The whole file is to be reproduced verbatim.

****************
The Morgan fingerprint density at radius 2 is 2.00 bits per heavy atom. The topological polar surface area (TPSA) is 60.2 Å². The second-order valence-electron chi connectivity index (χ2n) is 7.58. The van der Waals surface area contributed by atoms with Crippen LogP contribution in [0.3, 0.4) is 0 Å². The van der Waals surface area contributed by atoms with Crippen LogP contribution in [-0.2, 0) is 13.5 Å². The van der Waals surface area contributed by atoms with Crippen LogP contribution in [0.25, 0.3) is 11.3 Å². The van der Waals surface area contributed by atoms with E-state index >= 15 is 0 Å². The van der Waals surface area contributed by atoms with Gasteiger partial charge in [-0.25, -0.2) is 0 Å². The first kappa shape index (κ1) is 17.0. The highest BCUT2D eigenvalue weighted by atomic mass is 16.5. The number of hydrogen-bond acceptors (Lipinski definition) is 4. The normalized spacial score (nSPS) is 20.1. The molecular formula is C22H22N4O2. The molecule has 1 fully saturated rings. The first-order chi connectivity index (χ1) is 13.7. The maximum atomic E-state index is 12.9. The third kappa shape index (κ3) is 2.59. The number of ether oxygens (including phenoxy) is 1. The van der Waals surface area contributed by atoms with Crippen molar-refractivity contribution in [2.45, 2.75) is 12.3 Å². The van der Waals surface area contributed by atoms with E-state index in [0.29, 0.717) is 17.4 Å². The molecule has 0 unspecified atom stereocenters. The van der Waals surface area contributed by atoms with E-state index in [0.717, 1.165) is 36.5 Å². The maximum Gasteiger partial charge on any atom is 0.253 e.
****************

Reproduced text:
The Morgan fingerprint density at radius 2 is 2.00 bits per heavy atom. The topological polar surface area (TPSA) is 60.2 Å². The second-order valence-electron chi connectivity index (χ2n) is 7.58. The van der Waals surface area contributed by atoms with Crippen LogP contribution in [0.3, 0.4) is 0 Å². The van der Waals surface area contributed by atoms with Crippen LogP contribution in [-0.2, 0) is 13.5 Å². The van der Waals surface area contributed by atoms with Crippen LogP contribution in [0.25, 0.3) is 11.3 Å². The van der Waals surface area contributed by atoms with E-state index >= 15 is 0 Å². The van der Waals surface area contributed by atoms with Gasteiger partial charge in [-0.25, -0.2) is 0 Å². The first kappa shape index (κ1) is 17.0. The highest BCUT2D eigenvalue weighted by atomic mass is 16.5. The number of hydrogen-bond acceptors (Lipinski definition) is 4. The normalized spacial score (nSPS) is 20.1. The molecular formula is C22H22N4O2. The molecule has 1 fully saturated rings. The first-order chi connectivity index (χ1) is 13.7. The maximum atomic E-state index is 12.9. The third kappa shape index (κ3) is 2.59. The number of ether oxygens (including phenoxy) is 1. The van der Waals surface area contributed by atoms with Crippen molar-refractivity contribution in [2.45, 2.75) is 12.3 Å². The van der Waals surface area contributed by atoms with E-state index in [0.29, 0.717) is 17.4 Å². The molecule has 0 unspecified atom stereocenters. The van der Waals surface area contributed by atoms with E-state index in [0.717, 1.165) is 36.5 Å². The maximum Gasteiger partial charge on any atom is 0.253 e.